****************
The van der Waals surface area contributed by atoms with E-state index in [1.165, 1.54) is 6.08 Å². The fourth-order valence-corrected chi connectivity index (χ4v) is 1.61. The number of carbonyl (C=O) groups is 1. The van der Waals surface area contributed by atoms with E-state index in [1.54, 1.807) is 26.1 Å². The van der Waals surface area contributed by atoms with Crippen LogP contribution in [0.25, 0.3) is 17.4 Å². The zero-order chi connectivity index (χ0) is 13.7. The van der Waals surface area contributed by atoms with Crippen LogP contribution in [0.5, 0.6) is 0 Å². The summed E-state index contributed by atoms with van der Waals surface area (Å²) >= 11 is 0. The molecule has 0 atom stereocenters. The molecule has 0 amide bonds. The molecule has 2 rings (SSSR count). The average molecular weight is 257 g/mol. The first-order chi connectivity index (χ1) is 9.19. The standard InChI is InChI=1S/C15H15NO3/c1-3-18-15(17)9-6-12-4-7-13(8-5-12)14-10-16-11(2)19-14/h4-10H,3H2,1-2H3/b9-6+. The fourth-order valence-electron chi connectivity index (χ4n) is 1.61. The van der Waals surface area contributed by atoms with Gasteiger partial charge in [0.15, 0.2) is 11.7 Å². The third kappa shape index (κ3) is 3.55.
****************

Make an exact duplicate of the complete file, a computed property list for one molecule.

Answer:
The van der Waals surface area contributed by atoms with E-state index in [1.165, 1.54) is 6.08 Å². The fourth-order valence-corrected chi connectivity index (χ4v) is 1.61. The number of carbonyl (C=O) groups is 1. The van der Waals surface area contributed by atoms with E-state index in [1.54, 1.807) is 26.1 Å². The van der Waals surface area contributed by atoms with Crippen LogP contribution in [0.25, 0.3) is 17.4 Å². The zero-order chi connectivity index (χ0) is 13.7. The van der Waals surface area contributed by atoms with Crippen LogP contribution in [0.5, 0.6) is 0 Å². The summed E-state index contributed by atoms with van der Waals surface area (Å²) >= 11 is 0. The molecule has 0 atom stereocenters. The molecule has 0 amide bonds. The molecule has 2 rings (SSSR count). The average molecular weight is 257 g/mol. The first-order chi connectivity index (χ1) is 9.19. The standard InChI is InChI=1S/C15H15NO3/c1-3-18-15(17)9-6-12-4-7-13(8-5-12)14-10-16-11(2)19-14/h4-10H,3H2,1-2H3/b9-6+. The fourth-order valence-electron chi connectivity index (χ4n) is 1.61. The van der Waals surface area contributed by atoms with Gasteiger partial charge in [0.15, 0.2) is 11.7 Å². The third kappa shape index (κ3) is 3.55.